- Local events to engage with – One of our favorite activities, with or without the kids in tow, is visiting neighborhoods that light up the night with special décor and displays. In many communities, you can find events such as bell ringing ceremonies or choir performances.
- Line up old friends to call – Spend a few hours calling people you might not get to engage with on a weekly or monthly time basis. If they don’t have time to talk, perhaps set a time to “talk-together” after the holiday rush is finished.
- Do something you enjoy – If you love to bake, then bake. Or maybe a quiet reflective walk thinking about the positive things in your life, or find that book you have been longing to read.
- Cook – or do for you first, and then look to invite others for the delights you have created.
The First Alone
The first holiday after a death of a loved one is at best complicated. What to do about traditions shared through the years, or how to grieve during these days can be a dilemma. Even the question do we mention and or talk about the person who has passed can cause stress within a family or group of friends. We tend to feel the acuteness of the loss during the holiday season, sometimes referred to as “the empty chair”, our loved one no longer there.
Psychologists would tell us it is healthier to acknowledge “the empty chair”, rather than trying to avoid it. The tension of not talking about the person no longer there or trying to artificially make sure everyone stays in a state of cheer, is not only unrealistic but unhealthy as well. Most people judge themselves through their grief, trying to understand expectations and feelings they THINK they should have. The added burden of everyone tip-toeing around the elephant in the room does nothing to help a person in grief or to reduce the tension. What might be helpful:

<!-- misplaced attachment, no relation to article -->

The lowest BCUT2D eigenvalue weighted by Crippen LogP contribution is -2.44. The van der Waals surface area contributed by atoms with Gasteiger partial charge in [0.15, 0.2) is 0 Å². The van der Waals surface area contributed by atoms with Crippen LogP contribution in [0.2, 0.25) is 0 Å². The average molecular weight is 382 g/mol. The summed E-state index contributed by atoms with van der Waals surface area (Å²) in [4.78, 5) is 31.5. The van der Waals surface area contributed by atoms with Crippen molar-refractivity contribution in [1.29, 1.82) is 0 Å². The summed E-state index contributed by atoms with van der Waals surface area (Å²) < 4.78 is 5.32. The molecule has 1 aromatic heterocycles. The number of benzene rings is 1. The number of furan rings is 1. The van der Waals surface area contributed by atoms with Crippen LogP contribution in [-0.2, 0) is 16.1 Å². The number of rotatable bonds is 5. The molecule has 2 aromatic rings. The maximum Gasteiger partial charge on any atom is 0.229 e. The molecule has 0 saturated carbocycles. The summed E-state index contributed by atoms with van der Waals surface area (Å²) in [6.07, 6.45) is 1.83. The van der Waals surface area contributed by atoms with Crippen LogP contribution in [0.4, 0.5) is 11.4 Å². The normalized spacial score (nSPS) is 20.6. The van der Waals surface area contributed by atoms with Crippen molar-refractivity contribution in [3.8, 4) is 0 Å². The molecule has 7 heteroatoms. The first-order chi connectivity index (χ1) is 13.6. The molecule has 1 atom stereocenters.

- Ask in advance about sharing a story or acknowledging the departed person
- Provide an avenue for an honoring – respectful, funny or memorable stories about the departed person
- Make a favorite dish that person might have enjoyed
- Include a before or after dinner toast to the departed person, either over wine, eggnog or even hot chocolate.
- Allow the tears. A small pat on the back and an expression of grief goes a long way.
- Honor the person with a donation in their name to a charity they might have supported.
- Do not judge yourself or a person who needs a bit of quiet time and separates from a gathering.
In 2017, after the passing of a close friend of mine, his spouse started to see a counselor to help him through the holiday season. Not only did the counselor help him to sort through feelings of grief, but he also had excellent advice on how to work through the holiday period. What traditions could he keep, which ones no longer worked and what did he really want to create during the holiday season. For him, as a manager in retail, covering more hours so his employees could spend time with their family was a gesture he found rewarding. The extent of appreciation and gratitude from employees helped him to fill a void. And it brought him closer to the employees on his team. Sometimes new traditions might even be extended to your work.
When we weigh ourselves down with unrealistic expectations, or cannot find the answers on our own, seeking advice from a professional or even a grief group might be a good choice. While it may be hard to admit we might need assistance, the fact that knowing others have shared our road is a powerful reminder that we don’t have to walk alone. And perhaps an idea or two from a group or counselor might help us create new traditions for our holidays.
This year, my husband and I will be fortunate to have our family with us. Some will be traveling long distances on Christmas Eve, making the journey to share our celebration. As for me, on that eve I will set out luminarias around our home, illuminating the night with their light. And there they remain until midnight. Their light, not only providing a symbolic path for the loved ones we wait for, but for the so many people on our earth who long for hope and guidance from a peaceful light.
New Holidays copyright DElarde, 2018